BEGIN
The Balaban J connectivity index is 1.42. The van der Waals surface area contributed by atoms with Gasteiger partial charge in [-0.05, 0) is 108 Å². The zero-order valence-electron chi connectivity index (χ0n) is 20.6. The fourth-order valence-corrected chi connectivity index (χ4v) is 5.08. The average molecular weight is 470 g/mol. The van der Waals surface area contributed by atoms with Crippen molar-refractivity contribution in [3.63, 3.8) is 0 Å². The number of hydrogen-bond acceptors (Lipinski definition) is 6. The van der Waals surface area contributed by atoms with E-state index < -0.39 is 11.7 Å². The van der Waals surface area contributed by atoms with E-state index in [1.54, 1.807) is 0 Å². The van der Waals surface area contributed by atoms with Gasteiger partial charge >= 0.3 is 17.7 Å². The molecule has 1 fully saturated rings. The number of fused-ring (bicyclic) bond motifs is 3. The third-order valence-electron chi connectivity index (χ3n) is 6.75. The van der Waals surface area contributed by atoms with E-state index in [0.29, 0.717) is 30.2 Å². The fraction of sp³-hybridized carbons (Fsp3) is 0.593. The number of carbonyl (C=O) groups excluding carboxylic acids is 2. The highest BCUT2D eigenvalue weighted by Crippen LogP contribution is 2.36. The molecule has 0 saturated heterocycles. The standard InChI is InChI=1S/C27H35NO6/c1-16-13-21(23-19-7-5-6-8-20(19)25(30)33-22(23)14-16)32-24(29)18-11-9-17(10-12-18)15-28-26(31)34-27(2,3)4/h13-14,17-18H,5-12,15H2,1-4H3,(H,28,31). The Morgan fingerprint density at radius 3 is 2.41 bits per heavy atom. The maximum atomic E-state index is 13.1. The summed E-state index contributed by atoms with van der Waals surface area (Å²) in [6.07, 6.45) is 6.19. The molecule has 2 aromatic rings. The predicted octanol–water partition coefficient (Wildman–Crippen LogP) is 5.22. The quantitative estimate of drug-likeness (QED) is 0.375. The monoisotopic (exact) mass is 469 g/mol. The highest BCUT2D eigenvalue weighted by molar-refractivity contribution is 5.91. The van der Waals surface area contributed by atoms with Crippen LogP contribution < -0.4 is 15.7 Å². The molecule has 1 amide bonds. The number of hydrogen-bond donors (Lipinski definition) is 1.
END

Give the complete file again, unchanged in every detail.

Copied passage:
The Balaban J connectivity index is 1.42. The van der Waals surface area contributed by atoms with Gasteiger partial charge in [-0.05, 0) is 108 Å². The zero-order valence-electron chi connectivity index (χ0n) is 20.6. The fourth-order valence-corrected chi connectivity index (χ4v) is 5.08. The average molecular weight is 470 g/mol. The van der Waals surface area contributed by atoms with Crippen molar-refractivity contribution in [3.63, 3.8) is 0 Å². The number of hydrogen-bond acceptors (Lipinski definition) is 6. The van der Waals surface area contributed by atoms with E-state index < -0.39 is 11.7 Å². The van der Waals surface area contributed by atoms with E-state index in [1.54, 1.807) is 0 Å². The van der Waals surface area contributed by atoms with Gasteiger partial charge >= 0.3 is 17.7 Å². The molecule has 1 fully saturated rings. The number of fused-ring (bicyclic) bond motifs is 3. The third-order valence-electron chi connectivity index (χ3n) is 6.75. The van der Waals surface area contributed by atoms with E-state index in [0.29, 0.717) is 30.2 Å². The fraction of sp³-hybridized carbons (Fsp3) is 0.593. The number of carbonyl (C=O) groups excluding carboxylic acids is 2. The highest BCUT2D eigenvalue weighted by Crippen LogP contribution is 2.36. The molecule has 0 saturated heterocycles. The standard InChI is InChI=1S/C27H35NO6/c1-16-13-21(23-19-7-5-6-8-20(19)25(30)33-22(23)14-16)32-24(29)18-11-9-17(10-12-18)15-28-26(31)34-27(2,3)4/h13-14,17-18H,5-12,15H2,1-4H3,(H,28,31). The Morgan fingerprint density at radius 3 is 2.41 bits per heavy atom. The maximum atomic E-state index is 13.1. The summed E-state index contributed by atoms with van der Waals surface area (Å²) in [6.07, 6.45) is 6.19. The molecule has 2 aromatic rings. The predicted octanol–water partition coefficient (Wildman–Crippen LogP) is 5.22. The quantitative estimate of drug-likeness (QED) is 0.375. The monoisotopic (exact) mass is 469 g/mol. The highest BCUT2D eigenvalue weighted by molar-refractivity contribution is 5.91. The van der Waals surface area contributed by atoms with Crippen LogP contribution < -0.4 is 15.7 Å². The molecule has 1 amide bonds. The number of hydrogen-bond donors (Lipinski definition) is 1.